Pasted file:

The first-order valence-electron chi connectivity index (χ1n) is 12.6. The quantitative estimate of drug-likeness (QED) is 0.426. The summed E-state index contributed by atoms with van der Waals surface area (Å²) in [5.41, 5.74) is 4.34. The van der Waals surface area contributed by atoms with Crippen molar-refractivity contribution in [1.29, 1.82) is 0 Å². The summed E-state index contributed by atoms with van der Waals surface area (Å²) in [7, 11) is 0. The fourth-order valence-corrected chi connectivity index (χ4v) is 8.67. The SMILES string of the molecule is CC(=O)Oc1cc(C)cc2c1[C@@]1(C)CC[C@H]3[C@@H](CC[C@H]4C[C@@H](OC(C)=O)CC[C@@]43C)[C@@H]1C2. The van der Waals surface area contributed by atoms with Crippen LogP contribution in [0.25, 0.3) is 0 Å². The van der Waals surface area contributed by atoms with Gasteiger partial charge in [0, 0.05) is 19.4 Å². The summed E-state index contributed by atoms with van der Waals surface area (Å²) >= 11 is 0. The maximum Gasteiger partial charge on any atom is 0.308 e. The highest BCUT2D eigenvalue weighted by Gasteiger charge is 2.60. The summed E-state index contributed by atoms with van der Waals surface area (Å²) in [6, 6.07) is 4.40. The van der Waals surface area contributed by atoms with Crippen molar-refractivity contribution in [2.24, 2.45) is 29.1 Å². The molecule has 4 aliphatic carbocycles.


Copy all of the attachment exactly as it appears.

The first-order valence-electron chi connectivity index (χ1n) is 12.6. The quantitative estimate of drug-likeness (QED) is 0.426. The summed E-state index contributed by atoms with van der Waals surface area (Å²) in [5.41, 5.74) is 4.34. The van der Waals surface area contributed by atoms with Crippen molar-refractivity contribution in [1.29, 1.82) is 0 Å². The summed E-state index contributed by atoms with van der Waals surface area (Å²) in [7, 11) is 0. The fourth-order valence-corrected chi connectivity index (χ4v) is 8.67. The SMILES string of the molecule is CC(=O)Oc1cc(C)cc2c1[C@@]1(C)CC[C@H]3[C@@H](CC[C@H]4C[C@@H](OC(C)=O)CC[C@@]43C)[C@@H]1C2. The van der Waals surface area contributed by atoms with Crippen LogP contribution in [0.25, 0.3) is 0 Å². The van der Waals surface area contributed by atoms with Gasteiger partial charge in [0, 0.05) is 19.4 Å². The summed E-state index contributed by atoms with van der Waals surface area (Å²) >= 11 is 0. The maximum Gasteiger partial charge on any atom is 0.308 e. The highest BCUT2D eigenvalue weighted by Gasteiger charge is 2.60. The summed E-state index contributed by atoms with van der Waals surface area (Å²) in [6, 6.07) is 4.40. The van der Waals surface area contributed by atoms with Crippen molar-refractivity contribution in [2.24, 2.45) is 29.1 Å². The molecule has 4 aliphatic carbocycles.